When to Clean or Replace Furnace Filters

January 30 2015
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replace furnace filters

When to Clean or Replace Furnace Filters

Air filters are efficient products, but they do have a limited lifespan. Even if you choose a high-quality filter (as you should) it won’t last forever, and if you fail to change it in a timely fashion your indoor air quality—and the performance of your HVAC system—will suffer as a result.

The same holds true if you have a permanent filter, which must be periodically removed and cleaned. It may last indefinitely, but if you neglect proper maintenance procedures it won’t perform up to an acceptable standard.

But how, exactly, will you know when the time has come to clean or replace your current air filter?

The answer depends, to some extent, on what type of air filter you have. If, for example, you go the cheap route and purchase a fiberglass throwaway (as many people do), you should change them every 6-8 weeks without fail. These filters won’t capture much more than 10-20 percent of the particulate matter that passes through them, but even at this low level of efficiency they aren’t designed to last long.

Pleated air filters are higher in efficiency and can last anywhere from 3-6 months before they must be discarded. But you shouldn’t take them for granted; they must be checked from time to time, to make sure they haven’t become clogged and are still working. These filters can capture approximately half of all the pollutants that pass through them (give or take 10-20 percent) and their higher efficiency can cause them to clog up faster than expected.

The same goes for electrostatic furnace filters, which will capture the widest range of pollutants among air filters commonly purchased for use with home HVAC systems. Electrostatic furnace filters are built to last indefinitely but need to be cleaned on some sort of regular basis, based on the heaviness of their workload and their absorption capacity.

Ironically, the cheapest and least efficient filters (the fiberglass type) are the easiest to manage: just replace them every few weeks and you won’t have to give it a second thought. Unfortunately, they won’t do much of anything to improve your indoor air quality, making them a poor investment at any price.

If, wisely, you’ve chosen better filters with MERV (Minimum Efficiency Reporting Value) ratings of 8 or higher (10-12 is recommended), you should learn to recognize the signs that indicate filters ready to be cleaned or replaced. When your air filters are clogged, dirty or otherwise malfunctioning, here’s what you can expect to see …

Gradually escalating utility bills

When air flow through duct work is inadequate (as it will be when filters are dirty), furnaces and air conditioners cannot function correctly. On air conditioners a lack of air flow will cause the evaporator coils to freeze up, while heat exchangers in furnaces will overheat and automatically shut off if they aren’t efficiently cooled. Clogged filters will reduce your HVAC system’s production of heated or cooled air, forcing your furnace and air conditioner to work harder, run longer and consume more gas, oil or electricity.

Frequent on-and-off cycling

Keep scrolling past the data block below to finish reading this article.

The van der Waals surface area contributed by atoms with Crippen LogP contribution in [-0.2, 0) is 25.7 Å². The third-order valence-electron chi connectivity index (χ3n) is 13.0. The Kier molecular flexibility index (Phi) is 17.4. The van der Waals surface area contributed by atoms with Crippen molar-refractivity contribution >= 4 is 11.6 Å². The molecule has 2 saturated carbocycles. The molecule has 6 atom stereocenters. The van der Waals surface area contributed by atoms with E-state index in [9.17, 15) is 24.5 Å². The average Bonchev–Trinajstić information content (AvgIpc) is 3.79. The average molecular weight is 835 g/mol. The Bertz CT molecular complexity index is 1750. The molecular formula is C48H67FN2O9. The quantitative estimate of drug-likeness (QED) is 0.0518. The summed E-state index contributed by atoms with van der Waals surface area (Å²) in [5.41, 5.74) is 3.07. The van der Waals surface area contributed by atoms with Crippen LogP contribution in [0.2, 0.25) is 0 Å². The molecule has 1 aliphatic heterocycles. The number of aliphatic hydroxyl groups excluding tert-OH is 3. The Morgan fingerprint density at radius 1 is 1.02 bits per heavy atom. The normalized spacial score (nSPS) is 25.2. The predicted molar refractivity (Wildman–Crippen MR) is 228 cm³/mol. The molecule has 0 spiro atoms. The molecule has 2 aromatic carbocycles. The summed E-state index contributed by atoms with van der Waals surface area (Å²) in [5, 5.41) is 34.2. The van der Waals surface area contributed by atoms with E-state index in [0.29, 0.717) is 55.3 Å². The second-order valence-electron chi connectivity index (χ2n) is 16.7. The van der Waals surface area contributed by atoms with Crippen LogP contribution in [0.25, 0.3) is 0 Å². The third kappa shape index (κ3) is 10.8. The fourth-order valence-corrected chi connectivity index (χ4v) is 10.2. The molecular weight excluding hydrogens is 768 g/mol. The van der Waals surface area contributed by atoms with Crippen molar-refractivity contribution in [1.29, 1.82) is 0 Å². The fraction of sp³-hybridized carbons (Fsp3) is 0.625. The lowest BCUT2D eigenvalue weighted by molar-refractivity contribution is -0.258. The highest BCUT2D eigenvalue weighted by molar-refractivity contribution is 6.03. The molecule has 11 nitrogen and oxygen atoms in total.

HVAC equipment struggling to get enough air will inevitably shut itself on and off more frequently than normal, and will usually run for shorter periods of time when it is on. If this is happening in your home it should be fairly easy to notice, since you’ll be used to the system working one way and when its natural rhythm is disrupted the difference is bound to capture your attention.  

Unpleasant odors and a stale atmosphere in general

Rank, musty, dirty odors are a common side effect of clogged air filters. When filters aren’t working right air flow is restricted, which prevents the diffusion of odor-causing sources and makes it easier for moisture to collect inside duct work. A lack of air movement through an operating HVAC system will inevitably lead to stale air and bad smells are a common side effect of this condition.

Respiratory distress or other signs of allergic reaction

High-quality air filters remove the dust, dirt, pet dander, smoke, chemical fumes, fungal spores and other forms of particulate contamination that can trigger allergic reactions and their accompanying symptoms (runny nose, plugged nasal passages, rashes, breathing difficulties, irritation or itching of the eyes, throat or skin, etc.). But clogging reduces filter efficiency and will quickly compromise your home’s indoor air quality, putting the health of your family at risk.

Hot and cold spots (heating or cooling inconsistencies between rooms)

Beyond the reduction in volume, clogged filters cause interruptions in clean, smooth air flow. The quantity of heated or cooled air flowing from vents will be reduced but its intensity will also fluctuate, or flow more strongly through some vents than others, leading to hot or cold spots in certain areas.

Checking Your Filter to Stay Ahead of the Game

Even if you don’t notice any of signs of furnace filter or AC filter breakdown, you should still clean or replace your air filters on schedule, as recommended by the manufacturer.

But you can’t rely on that alone. The suggested time span for cleaning or replacement should be viewed as more of a guideline than a rule, and if you notice any indicators of poor performance you should pull your filter out and check it immediately. If you don’t do this your health and the health of your family could suffer and your HVAC equipment could be subject to a catastrophic mechanical failure.

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